I will link an article for you with the headline Platonic parenting? How some start families when romance isn’t happening or wanted. As you may know, Love Beyond the Sea is a channel rated 4M for Mature Marriage-Minded Men only. Is that you? Please subscribe if you are pro marriage. I got married after a very long wait but didn’t give up and in the times we live in today, there are many aberrations to marriage and relationships that you can hardly believe your eyes and ears. I came across this article and wanted to make it a topic.
I think marriage is the grace of life as it says in the Bible in 1 Peter 3:7; the best of life. Most people are made to be together in marriage, with all its challenges. 1 Corinthians 7 says to avoid fornication (sexual sin) by getting married and goes on to say that people not struggling in that area don’t need to get married. It might be unusual but not all people burn sexually and are in danger of fornication. Matthew 19:12 -The disciples said to him, “If this is the situation between a husband and wife, it is better not to marry.”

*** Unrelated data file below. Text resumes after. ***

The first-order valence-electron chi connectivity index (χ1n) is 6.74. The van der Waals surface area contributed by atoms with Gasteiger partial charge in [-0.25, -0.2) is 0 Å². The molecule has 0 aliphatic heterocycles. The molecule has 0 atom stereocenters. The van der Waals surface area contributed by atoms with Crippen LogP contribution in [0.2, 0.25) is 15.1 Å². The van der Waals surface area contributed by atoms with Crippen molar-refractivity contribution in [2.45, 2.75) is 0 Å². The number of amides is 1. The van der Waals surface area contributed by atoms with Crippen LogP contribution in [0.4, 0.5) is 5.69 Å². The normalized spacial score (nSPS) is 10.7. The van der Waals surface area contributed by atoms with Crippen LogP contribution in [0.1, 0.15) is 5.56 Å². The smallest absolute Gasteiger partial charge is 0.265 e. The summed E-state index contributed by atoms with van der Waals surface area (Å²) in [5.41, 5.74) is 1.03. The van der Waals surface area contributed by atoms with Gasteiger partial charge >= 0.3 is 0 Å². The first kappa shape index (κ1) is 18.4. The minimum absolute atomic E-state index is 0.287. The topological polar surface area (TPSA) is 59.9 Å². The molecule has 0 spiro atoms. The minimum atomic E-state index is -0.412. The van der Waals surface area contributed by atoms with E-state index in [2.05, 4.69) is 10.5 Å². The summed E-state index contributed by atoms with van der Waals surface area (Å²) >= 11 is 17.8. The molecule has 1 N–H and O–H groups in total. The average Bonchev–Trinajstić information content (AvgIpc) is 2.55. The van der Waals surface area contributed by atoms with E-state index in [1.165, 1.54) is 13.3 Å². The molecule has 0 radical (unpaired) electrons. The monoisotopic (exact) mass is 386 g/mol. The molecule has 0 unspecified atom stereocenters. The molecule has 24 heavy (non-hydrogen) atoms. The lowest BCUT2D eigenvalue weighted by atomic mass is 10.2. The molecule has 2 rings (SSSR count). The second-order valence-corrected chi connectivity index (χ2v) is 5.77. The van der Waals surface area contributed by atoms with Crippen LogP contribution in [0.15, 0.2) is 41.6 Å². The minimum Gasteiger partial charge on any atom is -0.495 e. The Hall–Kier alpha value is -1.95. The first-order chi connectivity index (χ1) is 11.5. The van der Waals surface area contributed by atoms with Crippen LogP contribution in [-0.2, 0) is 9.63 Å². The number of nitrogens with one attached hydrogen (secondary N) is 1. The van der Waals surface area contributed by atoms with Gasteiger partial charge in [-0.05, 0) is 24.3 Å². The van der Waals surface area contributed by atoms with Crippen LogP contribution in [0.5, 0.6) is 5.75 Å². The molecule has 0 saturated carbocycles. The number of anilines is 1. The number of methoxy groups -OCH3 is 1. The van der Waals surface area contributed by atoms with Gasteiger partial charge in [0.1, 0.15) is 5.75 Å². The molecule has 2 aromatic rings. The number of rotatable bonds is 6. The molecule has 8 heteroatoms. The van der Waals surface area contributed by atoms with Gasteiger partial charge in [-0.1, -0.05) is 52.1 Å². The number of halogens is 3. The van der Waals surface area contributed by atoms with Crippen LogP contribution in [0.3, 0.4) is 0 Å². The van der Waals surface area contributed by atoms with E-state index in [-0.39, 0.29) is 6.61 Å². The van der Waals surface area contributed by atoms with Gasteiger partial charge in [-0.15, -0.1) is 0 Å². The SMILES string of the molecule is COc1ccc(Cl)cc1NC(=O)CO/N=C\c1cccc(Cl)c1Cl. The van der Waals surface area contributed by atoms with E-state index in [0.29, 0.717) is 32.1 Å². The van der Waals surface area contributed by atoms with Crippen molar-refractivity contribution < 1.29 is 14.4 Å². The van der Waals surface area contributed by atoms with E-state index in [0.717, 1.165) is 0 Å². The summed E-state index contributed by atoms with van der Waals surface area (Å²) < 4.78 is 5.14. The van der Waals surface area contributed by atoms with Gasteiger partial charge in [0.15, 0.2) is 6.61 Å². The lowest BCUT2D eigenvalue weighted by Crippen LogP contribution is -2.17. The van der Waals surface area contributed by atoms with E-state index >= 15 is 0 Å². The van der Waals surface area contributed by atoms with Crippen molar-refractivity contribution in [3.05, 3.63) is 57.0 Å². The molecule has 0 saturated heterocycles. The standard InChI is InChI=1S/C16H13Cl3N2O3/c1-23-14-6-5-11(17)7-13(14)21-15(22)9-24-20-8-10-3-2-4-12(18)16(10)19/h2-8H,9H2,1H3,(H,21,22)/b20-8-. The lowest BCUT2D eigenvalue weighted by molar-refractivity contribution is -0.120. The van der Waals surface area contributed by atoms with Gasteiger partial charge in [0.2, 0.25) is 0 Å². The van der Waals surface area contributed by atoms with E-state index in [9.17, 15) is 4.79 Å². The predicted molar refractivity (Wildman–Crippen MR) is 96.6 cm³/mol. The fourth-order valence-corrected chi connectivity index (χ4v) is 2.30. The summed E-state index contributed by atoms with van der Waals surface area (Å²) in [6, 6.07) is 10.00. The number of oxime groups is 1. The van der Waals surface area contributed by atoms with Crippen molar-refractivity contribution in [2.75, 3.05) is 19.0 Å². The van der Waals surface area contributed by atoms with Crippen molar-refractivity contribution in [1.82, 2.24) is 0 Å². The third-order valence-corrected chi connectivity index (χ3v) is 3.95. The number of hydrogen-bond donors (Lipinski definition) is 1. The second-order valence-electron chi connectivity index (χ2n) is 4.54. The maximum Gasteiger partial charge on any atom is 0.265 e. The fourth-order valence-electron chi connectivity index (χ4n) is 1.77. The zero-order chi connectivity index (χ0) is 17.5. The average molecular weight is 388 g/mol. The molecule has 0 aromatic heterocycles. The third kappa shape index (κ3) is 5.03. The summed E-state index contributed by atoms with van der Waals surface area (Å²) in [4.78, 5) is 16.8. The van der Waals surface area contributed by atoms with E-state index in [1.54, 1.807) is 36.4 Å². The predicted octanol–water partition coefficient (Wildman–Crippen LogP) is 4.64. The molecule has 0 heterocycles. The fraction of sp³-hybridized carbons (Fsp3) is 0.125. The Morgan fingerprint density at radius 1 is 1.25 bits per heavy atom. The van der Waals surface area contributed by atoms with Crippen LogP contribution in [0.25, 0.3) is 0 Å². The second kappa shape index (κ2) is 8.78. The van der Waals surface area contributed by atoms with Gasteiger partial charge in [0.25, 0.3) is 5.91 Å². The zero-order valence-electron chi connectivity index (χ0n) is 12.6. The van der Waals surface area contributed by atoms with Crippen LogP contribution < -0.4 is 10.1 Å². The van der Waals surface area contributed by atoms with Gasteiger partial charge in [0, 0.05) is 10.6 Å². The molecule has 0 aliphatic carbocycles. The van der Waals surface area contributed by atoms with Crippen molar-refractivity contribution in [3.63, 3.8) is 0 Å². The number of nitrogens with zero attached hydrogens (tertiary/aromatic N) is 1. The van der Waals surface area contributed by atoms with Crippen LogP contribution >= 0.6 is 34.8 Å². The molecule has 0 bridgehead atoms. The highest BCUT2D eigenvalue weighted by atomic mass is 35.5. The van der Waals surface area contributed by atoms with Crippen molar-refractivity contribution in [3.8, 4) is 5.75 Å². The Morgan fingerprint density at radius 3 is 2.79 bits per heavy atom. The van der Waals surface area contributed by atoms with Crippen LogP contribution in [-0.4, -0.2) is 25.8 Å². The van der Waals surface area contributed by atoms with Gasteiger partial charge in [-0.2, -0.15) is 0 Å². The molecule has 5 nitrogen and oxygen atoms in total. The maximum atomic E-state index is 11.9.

Jesus replied, “Not everyone can accept this word, but only those to whom it has been given. For there are eunuchs who were born that way, and there are eunuchs who have been made eunuchs by others—and there are those who choose to live like eunuchs for the sake of the kingdom of heaven. The one who can accept this should accept it.”
Accept means to handle or make room for so it is saying that while not marrying is an option for some, not all (and I think most people) can not handle or tolerate the single lifestyle, which biblically means no sex. Marriage is a good thing for most people.
Ephesians 5 says this starting in verse 22 22 Wives, submit yourselves to your own husbands as you do to the Lord. 23 For the husband is the head of the wife as Christ is the head of the church, his body, of which he is the Savior. 24 Now as the church submits to Christ, so also wives should submit to their husbands in everything.